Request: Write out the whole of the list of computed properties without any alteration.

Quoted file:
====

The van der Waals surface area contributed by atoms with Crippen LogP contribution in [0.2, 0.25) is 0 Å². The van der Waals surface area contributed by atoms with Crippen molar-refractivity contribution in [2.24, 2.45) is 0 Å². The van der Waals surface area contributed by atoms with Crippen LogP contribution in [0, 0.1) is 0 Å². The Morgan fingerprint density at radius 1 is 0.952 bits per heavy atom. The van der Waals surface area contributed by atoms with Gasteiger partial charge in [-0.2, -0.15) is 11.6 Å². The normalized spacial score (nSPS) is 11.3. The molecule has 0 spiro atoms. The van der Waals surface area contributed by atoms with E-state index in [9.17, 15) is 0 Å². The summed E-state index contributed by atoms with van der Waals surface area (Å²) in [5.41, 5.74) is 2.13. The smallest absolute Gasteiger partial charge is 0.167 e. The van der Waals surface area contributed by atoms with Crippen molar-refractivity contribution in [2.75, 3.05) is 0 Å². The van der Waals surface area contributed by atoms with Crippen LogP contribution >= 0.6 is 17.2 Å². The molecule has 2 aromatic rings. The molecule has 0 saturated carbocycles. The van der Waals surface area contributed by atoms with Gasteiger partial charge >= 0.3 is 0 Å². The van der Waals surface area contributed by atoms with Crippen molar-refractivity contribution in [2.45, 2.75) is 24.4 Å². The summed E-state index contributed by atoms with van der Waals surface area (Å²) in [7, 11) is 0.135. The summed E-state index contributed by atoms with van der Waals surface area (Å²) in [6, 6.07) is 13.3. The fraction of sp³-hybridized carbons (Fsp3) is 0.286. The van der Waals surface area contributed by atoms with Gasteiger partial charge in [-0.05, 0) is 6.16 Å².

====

The van der Waals surface area contributed by atoms with Crippen LogP contribution in [0.2, 0.25) is 0 Å². The van der Waals surface area contributed by atoms with Crippen molar-refractivity contribution in [2.24, 2.45) is 0 Å². The van der Waals surface area contributed by atoms with Crippen LogP contribution in [0, 0.1) is 0 Å². The Morgan fingerprint density at radius 1 is 0.952 bits per heavy atom. The van der Waals surface area contributed by atoms with Gasteiger partial charge in [-0.2, -0.15) is 11.6 Å². The normalized spacial score (nSPS) is 11.3. The molecule has 0 spiro atoms. The van der Waals surface area contributed by atoms with E-state index in [9.17, 15) is 0 Å². The summed E-state index contributed by atoms with van der Waals surface area (Å²) in [5.41, 5.74) is 2.13. The smallest absolute Gasteiger partial charge is 0.167 e. The van der Waals surface area contributed by atoms with Crippen molar-refractivity contribution in [2.75, 3.05) is 0 Å². The van der Waals surface area contributed by atoms with Crippen LogP contribution >= 0.6 is 17.2 Å². The molecule has 2 aromatic rings. The molecule has 0 saturated carbocycles. The van der Waals surface area contributed by atoms with Gasteiger partial charge >= 0.3 is 0 Å². The van der Waals surface area contributed by atoms with Crippen molar-refractivity contribution in [2.45, 2.75) is 24.4 Å². The summed E-state index contributed by atoms with van der Waals surface area (Å²) in [7, 11) is 0.135. The summed E-state index contributed by atoms with van der Waals surface area (Å²) in [6, 6.07) is 13.3. The fraction of sp³-hybridized carbons (Fsp3) is 0.286. The van der Waals surface area contributed by atoms with Gasteiger partial charge in [-0.05, 0) is 6.16 Å².